St. Louis had a 3-1 series lead with a chance to clinch at home against Atlanta in that NLCS, but John Smoltz skunked them in a 14-0 rout and then the series headed to Georgia. Greg Maddux stopped St. Louis in Game 6, and then the Braves somehow managed to top that Game 5 score. It was 15-0 behind the same Tom Glavine who has faced the Redbirds as a Met during this 2006 NLCS, and a six-run first inning back then made it clear that it would be a devastating finale for St. Louis.
1992: Braves over Pirates
"Sid slid." Those are two words that are forever part of Atlanta baseball lexicon, because the slow-footed Bream slid safely under the tag of Pirates catcher Mike Lavalliere on Francisco Cabrera's pinch-hit in the bottom of the ninth. The Braves had trailed, 2-0, entering the inning against tough Pirates starter Doug Drabek, but that completed a rally viewed as the defining moment by most people who still do the Tomahawk Chop.
1991: Braves over Pirates
A year before Sid slid, Smoltz threw a six-hit shutout at a frustrated lineup that included Barry Bonds, Bobby Bonilla and Andy Van Slyke. Pirates starter John Smiley never made it past the first inning, allowing three runs. Atlanta, which had just won its first of many consecutive division titles, had to win the last two games in Pittsburgh.
1988: Dodgers over Mets
Two years removed from its most recent world championship, New York forced a seventh game behind a fabulous David Cone complete game. In Game 7 of that NLCS, it was Hershiser's turn. The "Bulldog" went nine scoreless, and interestingly enough, Kirk Gibson had the game-winning RBI. Of course, that RBI was only the first in a 6-0 victory. Everyone remembers what his game-winning RBI looked like in the next game he would play at the World Series against Oakland.
1987: Cardinals over Giants
St. Louis made its third World Series appearance of the decade by virtue of polar opposites in pitching. Danny Cox hurled a 6-0 shutout at Busch, and the Giants went through seven pitchers as starter Atlee Hammaker was raked early by Willie McGee & Co.
1986: Red Sox over Angels
The California Angels had a 3-1 ALCS lead on Boston, and most people recall what happened in Game 5, when the Angels were one out away from a World Series before Dave Henderson's homer off reliever Donnie Moore. But yes, there was a Game 7, and it was won convincingly by the home team back at Fenway Park. A young fireballer named Clemens took that decision with seven shutout innings. Considering what would happen to the Red Sox in coming days against the Mets, one almost wonders if it would have been easier as a Boston fan had Moore just gotten the last out.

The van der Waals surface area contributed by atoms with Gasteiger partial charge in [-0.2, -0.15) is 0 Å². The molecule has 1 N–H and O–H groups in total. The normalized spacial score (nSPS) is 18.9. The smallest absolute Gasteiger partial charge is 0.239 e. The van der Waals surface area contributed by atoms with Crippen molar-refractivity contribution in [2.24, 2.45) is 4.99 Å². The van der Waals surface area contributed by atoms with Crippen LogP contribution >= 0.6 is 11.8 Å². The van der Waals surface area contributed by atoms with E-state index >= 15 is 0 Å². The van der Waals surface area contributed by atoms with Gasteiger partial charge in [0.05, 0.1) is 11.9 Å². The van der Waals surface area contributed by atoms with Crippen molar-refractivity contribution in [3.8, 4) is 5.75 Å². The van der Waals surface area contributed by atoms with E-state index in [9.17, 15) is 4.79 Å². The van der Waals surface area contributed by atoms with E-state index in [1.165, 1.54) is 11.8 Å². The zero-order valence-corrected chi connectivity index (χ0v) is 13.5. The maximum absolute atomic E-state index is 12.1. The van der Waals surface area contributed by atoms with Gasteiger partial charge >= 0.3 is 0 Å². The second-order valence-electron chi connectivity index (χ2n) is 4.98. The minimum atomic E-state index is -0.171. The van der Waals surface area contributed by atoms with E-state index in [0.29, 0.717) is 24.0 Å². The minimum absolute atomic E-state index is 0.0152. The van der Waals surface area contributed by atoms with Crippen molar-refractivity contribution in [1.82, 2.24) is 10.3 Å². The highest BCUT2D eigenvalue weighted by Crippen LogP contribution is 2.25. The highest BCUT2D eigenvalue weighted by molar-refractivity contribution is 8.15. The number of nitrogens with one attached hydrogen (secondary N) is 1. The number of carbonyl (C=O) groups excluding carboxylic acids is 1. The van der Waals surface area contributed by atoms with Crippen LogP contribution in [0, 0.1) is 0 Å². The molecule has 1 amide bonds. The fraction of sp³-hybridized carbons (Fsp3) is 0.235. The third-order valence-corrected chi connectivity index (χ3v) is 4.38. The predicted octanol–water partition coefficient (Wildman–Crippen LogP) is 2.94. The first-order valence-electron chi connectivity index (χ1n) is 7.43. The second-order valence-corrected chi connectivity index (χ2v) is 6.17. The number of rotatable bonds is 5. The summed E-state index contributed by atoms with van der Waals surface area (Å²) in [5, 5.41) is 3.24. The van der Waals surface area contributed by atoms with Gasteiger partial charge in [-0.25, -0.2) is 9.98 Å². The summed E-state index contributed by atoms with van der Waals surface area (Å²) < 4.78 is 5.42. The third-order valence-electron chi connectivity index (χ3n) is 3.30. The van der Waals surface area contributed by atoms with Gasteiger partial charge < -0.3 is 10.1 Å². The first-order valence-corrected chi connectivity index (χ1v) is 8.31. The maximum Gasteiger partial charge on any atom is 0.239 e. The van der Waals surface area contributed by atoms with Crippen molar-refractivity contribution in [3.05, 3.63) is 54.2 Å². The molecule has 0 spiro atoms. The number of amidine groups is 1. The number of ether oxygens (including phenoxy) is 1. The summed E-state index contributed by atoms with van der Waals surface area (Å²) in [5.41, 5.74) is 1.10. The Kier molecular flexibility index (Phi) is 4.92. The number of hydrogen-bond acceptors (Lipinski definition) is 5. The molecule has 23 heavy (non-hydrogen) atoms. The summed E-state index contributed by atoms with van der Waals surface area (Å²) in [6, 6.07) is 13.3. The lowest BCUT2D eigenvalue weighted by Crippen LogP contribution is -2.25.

1985: Royals over Blue Jays
It was the year that Kansas City celebrated its only World Series title, and the Royals had to do it the hard way back then. Toronto had taken a 3-1 series lead, but Danny Jackson shut out the Blue Jays in Game 5 and George Brett's homer in Game 6 helped the Royals tie the series and force a seventh game. Toronto ace Dave Stieb started but struggled, and the big hit was a bases-loaded triple by Jim Sundberg in the sixth to give Kansas City a 5-1 lead. The Royals won, 6-2, and the interesting part is that a kid named Bret Saberhagen pitched only three innings in that Game 7 start. He would be World Series MVP soon.
Baseball fans probably got a little spoiled by the end of the 2004 season, when there had been four consecutive LCS Game 7s. Last year, the White Sox beat the Angels in five and the Astros eliminated the Cardinals in six. Now it is time to appreciate the certainty of fate, knowing one team plays Detroit and one team goes home. Like the voice said in the movie "Field of Dreams:"
Go the distance.
Mark Newman is enterprise editor for MLB.com. This story was not subject to the approval of Major League Baseball or its clubs.